MSNBC reported the company, W Spann LLC, left no records of officers or business activities during its brief life span. It donated money in April to Restore Our Future, a political action committee associated with Romney, the former Massachusetts governor who is seeking the Republican nomination.
Cameron Casey, a lawyer with the Boston firm Ropes & Gray who specializes in estate-planning for the rich, signed the incorporation papers and those dissolving the firm, The Washington Post said. The company’s listed address — 590 Madison Ave., New York, N.Y. — is an office building where Bain Capital, Romney’s investment company, has an office.
While U.S. Supreme Court decisions on election spending have reduced required disclosure and loosed rules about donations, Fred Wertheimer, president of Democracy 21, said he believes the donation may have been illegal. He called for investigation by the Federal Election Commission and the Justice Department.
WASHINGTON, Aug. 4 (UPI) — A 1987 report by U.S. regulators on groundwater contamination in West Virginia shows hydraulic fracturing for gas is not safe, an environmental group says.
The Environmental Working Group, based in Washington, released a report Wednesday on the process, known generally as fracking, titled “Cracks in the Facade,” the Pittsburgh Post-Gazette reported. The Environmental Protection Agency reported to Congress in 1987 that a 4,000-foot well drilled in 1982 by Kaiser Natural Gas had contaminated neighboring wells.
Drilling for natural gas in the Marcellus Shale, which underlies parts of West Virginia and western Pennsylvania, New York and Maryland, has recently expanded greatly.
Dusty Horwitt, who wrote the report, said there was similar contamination to that found by the EPA in 1987after a gas well was drilled in Jackson County in West Virginia.
“Now it’s up to the EPA to pick up where it left off 25 years ago and determine the true risks of fracking so that our drinking water can be protected,” he said.
Kathryn Klaber, president of the Marcellus Shale Coalition, said problems with the 1982 well were isolated. She called the report part of a “campaign to malign the modern-day shale gas revolution under way in America.”
COSTA MESA, Calif., Aug. 4 (UPI) — A Costa Mesa, Calif., man was arrested on suspicion of shooting two raccoons, police say.
Samuel K. Gregory, who allegedly shot a mother and baby raccoon, could be charged with cruelty to animals, a felony, the Los Angeles Times reported.
The two raccoons were brought to All Creatures Care Cottage in Costa Mesa Wednesday morning, Debbie McGuire, the facility’s hospital administrator, said.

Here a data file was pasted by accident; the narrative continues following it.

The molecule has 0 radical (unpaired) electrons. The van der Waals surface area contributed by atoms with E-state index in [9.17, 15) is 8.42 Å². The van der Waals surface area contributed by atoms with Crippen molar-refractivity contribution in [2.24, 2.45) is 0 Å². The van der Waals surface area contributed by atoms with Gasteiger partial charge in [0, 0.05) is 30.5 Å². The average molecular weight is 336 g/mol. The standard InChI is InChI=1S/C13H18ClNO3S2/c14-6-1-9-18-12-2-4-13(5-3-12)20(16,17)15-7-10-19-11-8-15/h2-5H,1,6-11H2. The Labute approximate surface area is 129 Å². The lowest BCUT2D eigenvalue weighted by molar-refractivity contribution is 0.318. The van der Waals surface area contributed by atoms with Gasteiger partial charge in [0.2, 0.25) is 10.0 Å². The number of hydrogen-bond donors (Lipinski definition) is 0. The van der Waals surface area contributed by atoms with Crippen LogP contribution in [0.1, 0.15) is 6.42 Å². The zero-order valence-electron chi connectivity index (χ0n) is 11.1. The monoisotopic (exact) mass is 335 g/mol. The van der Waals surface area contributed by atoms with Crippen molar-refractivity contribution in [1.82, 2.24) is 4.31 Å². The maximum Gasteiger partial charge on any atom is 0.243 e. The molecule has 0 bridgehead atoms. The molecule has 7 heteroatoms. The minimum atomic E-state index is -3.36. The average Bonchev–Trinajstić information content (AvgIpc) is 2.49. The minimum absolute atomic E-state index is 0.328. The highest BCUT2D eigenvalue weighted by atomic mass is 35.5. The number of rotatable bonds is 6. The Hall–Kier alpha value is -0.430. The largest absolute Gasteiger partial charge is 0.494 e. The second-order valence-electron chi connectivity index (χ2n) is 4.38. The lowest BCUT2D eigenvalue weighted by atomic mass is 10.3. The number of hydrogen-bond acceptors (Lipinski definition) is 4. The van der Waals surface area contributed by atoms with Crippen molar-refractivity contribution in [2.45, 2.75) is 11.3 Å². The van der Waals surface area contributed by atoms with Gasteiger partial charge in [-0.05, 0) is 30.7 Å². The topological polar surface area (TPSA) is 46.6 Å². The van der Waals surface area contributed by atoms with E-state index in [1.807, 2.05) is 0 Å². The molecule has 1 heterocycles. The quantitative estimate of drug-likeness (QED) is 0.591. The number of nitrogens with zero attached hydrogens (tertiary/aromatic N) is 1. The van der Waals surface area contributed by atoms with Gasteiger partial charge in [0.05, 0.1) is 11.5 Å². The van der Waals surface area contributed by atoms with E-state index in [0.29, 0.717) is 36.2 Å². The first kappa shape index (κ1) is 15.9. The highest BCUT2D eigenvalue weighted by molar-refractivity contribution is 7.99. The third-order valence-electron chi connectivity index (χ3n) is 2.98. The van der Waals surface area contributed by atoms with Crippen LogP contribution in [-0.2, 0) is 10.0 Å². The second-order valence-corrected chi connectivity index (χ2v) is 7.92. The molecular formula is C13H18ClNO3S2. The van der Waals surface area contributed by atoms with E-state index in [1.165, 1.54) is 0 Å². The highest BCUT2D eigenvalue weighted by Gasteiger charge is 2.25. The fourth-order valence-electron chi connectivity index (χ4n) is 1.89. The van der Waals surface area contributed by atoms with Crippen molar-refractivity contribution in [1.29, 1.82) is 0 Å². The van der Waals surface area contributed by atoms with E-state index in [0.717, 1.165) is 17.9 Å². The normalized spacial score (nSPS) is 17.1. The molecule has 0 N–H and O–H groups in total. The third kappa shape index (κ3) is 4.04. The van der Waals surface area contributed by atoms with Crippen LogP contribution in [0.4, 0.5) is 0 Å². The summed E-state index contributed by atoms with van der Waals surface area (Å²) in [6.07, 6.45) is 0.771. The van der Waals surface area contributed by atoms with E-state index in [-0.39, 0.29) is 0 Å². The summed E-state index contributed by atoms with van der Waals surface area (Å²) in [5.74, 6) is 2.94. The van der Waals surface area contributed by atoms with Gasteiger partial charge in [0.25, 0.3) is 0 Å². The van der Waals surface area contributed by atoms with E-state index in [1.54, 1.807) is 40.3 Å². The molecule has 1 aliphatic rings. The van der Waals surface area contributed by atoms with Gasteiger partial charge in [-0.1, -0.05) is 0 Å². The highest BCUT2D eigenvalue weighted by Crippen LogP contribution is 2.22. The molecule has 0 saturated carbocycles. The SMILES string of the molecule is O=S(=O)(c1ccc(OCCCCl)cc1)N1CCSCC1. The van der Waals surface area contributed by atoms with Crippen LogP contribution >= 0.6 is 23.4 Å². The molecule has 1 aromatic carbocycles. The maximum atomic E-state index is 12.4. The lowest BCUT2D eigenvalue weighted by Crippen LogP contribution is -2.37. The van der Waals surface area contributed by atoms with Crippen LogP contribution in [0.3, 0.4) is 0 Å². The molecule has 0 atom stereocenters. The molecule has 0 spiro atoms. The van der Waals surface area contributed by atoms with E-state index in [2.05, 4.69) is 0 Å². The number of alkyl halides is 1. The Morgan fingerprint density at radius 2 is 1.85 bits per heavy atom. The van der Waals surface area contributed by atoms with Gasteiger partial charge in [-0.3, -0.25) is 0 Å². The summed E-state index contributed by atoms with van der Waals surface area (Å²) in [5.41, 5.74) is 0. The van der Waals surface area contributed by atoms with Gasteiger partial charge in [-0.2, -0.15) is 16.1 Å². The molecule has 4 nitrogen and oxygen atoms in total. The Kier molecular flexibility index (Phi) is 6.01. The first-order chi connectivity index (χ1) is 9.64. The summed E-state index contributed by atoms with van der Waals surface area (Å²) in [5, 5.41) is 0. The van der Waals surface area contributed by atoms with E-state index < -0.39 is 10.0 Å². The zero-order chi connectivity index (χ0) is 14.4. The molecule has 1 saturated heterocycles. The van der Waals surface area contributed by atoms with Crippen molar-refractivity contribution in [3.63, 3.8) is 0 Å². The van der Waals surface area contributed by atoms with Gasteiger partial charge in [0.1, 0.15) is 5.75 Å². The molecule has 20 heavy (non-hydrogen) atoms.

The mother raccoon had to be euthanized due to a fractured elbow and shot wounds. The baby raccoon, called a kit, was dead before arriving at the All Creatures Care Cottage, McGuire said.
McGuire said a shotgun may have been used, as both animals were found with hundreds of pellets in them.
“It was horrifying,” McGuire said.
“There’s no excuse, absolutely no excuse for that,” she said.
ATLANTA, Aug. 4 (UPI) — Researchers at Georgia Tech say a newly developed glove with a special vibrating fingertip can improve the wearer’s sense of touch.
Applying a small vibration to the side of the fingertip during the glove’s use improves tactile sensitivity and motor performance, Georgia Tech scientists Jun Ueda and Minoru Shinohara said.
Previous research has demonstrated that adding an appropriate amount of “white noise” — a concept called stochastic resonance — can improve sight, hearing, balance control and touch, but had never been incorporated into a wearable device.
“This device may one day be used to assist individuals whose jobs require high-precision manual dexterity or those with medical conditions that reduce their sense of touch,” said Jun Ueda, a professor of mechanical engineering.
In the research, volunteers wore the glove while performing common sensory and motor skill tasks including texture discrimination, two-point discrimination, single-point touch and grasp tests.
The volunteers performed statistically better on all of the tasks when mechanical vibration was applied, the researchers said.
“The future of this research may lead to the development of a novel orthopedic device that can help people with peripheral nerve damage resume their daily activities or improve the abilities of individuals with jobs that require skills in manipulation or texture discrimination,” Ueda said.
PENSACOLA, Fla., Aug. 4 (UPI) — Four men who admitted participating in the killing of a Florida couple during a home invasion and robbery were sentenced Thursday to prison terms.
Leonard Patrick Gonzalez Sr., Gary Lamont Sumner Jr., Rakeem Chavez Florence and Frederick Lee Thornton Jr. all pleaded guilty to second-degree murder. At the sentencing, they received terms ranging from 17 1/2 years to 24 years behind bars, WALA-TV, Pensacola, reported.
The victims, Byrd and Melanie Billings, were shot July 9, 2009, after men wearing ninja costumes broke into their home in Escambia County west of Pensacola. The killers stole a safe containing jewelry, family papers and medication.
The couple had adopted 12 special-needs children, and nine were in the house at the time.
Leonard Patrick Gonzalez Jr., who investigators said planned the crime and recruited his father and others, is on death row. Billings had given him money to start a martial arts studio.
Two other men are serving double life sentences.